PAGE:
Does the fall of music ever depress you? It does me.
May 4, 2010 at 2:25 PM Post #106 of 198

fjrabon

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Quote:

Originally Posted by plonter /img/forum/go_quote.gif
I didn't liked even one song that came out in the last 8-9 years or so..
but I did like the song "fireflies",it's got an "oasis" kind of melody to it. so I guess it is good to have a peep once in a while and not shut out completely, but it's not like we have a choice it is everywhere
normal_smile .gif


it is true that garbage was always existed but if you compare the "garbage" of the 80 90 to 2000+ garbage there is a huge gap in quality imo. today's music is much much worse and unlistenable...at least for me. it is only getting worse and worse.



As a gigantic Oasis fan, and someone who thinks that fireflies is probably the single worst song to come out in the last 20 years, this makes me cry on the inside.
 
May 4, 2010 at 2:49 PM Post #107 of 198

tru blu

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Well, I don't mind the idea of music as unifier, because what I often miss amid all the talk about how much variety and choice there is out there is the names of great bands or artists I should be trying out. It's like everybody understands that music taste is subjective, so we don't really bother with advocacy or contextualization, we don't step into the breach and possibly even have our taste challenged…the mantra becomes, "find it for yourself, evaluate it for yourself, etc."

So I'll ask: Is any new band out there making music that seems to have the nascent vision and scope of the Velvet Underground? Who is it? This might be a good place to add that one reason the growing rock public got to take second look at the Velvet Underground is because, Lou Reed, its lead songwriter and voice, had a long career after the band broke up.

Weird hypothetical: If the Velvets were starting out now, would they have had to break up? It's quite possible that through the Web they could've built a niche audience to sustain themselves. Would we have heard from Lou Reed as a solo artist?

If I have a lament at all, it's that the digital revolution seems to foster niche-ification, which means you and your coterie don't have to check out what other groups are doing or digging, and that that kind of insularity is OK. It's a byproduct of crowdsourcing, sort of the never-the-twains-shall-meet way of looking at music consumption. In music as well as everyday life, I guess I just like to know that people are listening to each other, rather than talking amongst themselves.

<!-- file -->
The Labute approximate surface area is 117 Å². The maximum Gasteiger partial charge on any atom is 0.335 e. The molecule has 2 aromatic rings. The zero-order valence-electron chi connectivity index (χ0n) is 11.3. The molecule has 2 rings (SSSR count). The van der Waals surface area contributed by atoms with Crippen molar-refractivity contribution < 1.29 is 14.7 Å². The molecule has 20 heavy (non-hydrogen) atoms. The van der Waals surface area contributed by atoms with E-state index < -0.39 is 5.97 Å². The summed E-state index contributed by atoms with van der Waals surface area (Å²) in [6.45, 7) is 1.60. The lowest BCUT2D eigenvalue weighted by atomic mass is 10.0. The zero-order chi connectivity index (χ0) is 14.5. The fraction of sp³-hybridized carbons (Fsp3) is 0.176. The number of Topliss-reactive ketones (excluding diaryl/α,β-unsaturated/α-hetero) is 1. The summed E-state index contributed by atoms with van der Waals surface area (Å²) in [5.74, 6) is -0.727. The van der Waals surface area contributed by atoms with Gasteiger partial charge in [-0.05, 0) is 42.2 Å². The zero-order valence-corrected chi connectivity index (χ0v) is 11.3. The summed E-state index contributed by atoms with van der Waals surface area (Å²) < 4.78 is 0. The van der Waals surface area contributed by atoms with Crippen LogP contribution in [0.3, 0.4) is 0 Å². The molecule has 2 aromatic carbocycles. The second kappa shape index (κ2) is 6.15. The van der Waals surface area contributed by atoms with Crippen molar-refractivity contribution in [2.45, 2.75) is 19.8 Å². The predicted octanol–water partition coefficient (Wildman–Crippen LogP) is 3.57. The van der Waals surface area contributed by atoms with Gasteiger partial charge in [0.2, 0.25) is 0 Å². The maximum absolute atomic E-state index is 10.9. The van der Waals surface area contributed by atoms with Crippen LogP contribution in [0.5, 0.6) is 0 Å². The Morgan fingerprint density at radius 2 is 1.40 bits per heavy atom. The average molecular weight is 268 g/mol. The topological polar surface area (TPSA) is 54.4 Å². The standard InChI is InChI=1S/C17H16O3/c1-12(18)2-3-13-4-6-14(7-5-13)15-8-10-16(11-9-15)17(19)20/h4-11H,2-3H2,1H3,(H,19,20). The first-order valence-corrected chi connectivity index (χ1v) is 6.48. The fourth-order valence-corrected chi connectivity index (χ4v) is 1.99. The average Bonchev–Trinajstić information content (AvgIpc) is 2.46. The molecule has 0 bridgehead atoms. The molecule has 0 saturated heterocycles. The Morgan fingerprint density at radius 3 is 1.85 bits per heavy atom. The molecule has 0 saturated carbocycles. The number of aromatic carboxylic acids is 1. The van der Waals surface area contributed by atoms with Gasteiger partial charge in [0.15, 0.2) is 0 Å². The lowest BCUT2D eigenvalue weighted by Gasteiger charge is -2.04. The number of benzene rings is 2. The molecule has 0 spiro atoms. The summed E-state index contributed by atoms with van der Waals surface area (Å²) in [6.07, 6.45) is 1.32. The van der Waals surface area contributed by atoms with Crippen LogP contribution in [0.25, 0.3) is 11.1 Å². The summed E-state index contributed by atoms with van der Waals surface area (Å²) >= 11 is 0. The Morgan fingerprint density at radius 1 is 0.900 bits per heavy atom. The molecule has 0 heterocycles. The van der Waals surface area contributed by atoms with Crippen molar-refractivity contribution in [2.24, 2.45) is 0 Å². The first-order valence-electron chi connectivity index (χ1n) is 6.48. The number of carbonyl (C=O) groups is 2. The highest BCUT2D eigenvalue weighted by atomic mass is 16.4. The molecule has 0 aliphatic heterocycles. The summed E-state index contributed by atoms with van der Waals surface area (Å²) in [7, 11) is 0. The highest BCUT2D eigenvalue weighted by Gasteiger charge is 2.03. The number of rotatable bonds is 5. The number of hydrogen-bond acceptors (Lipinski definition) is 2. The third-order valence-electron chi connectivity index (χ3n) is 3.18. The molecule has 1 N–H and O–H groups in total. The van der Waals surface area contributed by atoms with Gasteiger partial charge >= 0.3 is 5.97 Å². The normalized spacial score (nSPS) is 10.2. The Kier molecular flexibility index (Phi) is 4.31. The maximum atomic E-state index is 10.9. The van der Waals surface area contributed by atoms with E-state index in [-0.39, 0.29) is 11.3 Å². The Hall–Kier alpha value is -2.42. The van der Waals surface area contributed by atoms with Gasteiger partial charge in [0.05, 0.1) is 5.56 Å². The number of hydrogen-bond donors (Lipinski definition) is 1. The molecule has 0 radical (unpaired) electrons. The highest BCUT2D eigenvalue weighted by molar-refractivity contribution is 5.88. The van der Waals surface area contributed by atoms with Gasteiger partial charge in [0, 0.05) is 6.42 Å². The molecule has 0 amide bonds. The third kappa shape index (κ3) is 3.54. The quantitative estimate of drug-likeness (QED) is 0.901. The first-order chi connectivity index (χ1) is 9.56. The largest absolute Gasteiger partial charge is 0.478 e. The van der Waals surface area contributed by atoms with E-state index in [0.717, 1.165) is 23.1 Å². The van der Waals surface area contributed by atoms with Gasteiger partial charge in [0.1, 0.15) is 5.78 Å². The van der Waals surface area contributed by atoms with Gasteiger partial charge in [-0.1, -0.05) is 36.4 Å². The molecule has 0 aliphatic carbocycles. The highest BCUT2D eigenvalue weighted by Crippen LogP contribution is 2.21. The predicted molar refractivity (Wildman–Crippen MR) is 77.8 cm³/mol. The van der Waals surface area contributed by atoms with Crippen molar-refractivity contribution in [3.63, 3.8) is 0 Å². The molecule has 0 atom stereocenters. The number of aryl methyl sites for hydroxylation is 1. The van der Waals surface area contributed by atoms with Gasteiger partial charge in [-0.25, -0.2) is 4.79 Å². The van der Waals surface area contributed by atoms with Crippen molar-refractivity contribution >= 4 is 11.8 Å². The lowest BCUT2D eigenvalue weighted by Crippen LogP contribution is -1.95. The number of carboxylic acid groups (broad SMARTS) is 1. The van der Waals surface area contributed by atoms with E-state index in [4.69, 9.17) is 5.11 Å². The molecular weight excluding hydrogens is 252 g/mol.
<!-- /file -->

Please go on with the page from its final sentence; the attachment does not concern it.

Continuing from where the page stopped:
I don't know that any of this makes sense…
 
May 4, 2010 at 3:15 PM Post #108 of 198

RedSky0

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Quote:

Originally Posted by tru blu /img/forum/go_quote.gif
Well, I don't mind the idea of music as unifier, because what I often miss amid all the talk about how much variety and choice there is out there is the names of great bands or artists I should be trying out. It's like everybody understands that music taste is subjective, so we don't really bother with advocacy or contextualization, we don't step into the breach and possibly even have our taste challenged…the mantra becomes, "find it for yourself, evaluate it for yourself, etc."

So I'll ask: Is any new band out there making music that seems to have the nascent vision and scope of the Velvet Underground? Who is it? This might be a good place to add that one reason the growing rock public got to take second look at the Velvet Underground is because, Lou Reed, its lead songwriter and voice, had a long career after the band broke up.

Weird hypothetical: If the Velvets were starting out now, would they have had to break up? It's quite possible that through the Web they could've built a niche audience to sustain themselves. Would we have heard from Lou Reed as a solo artist?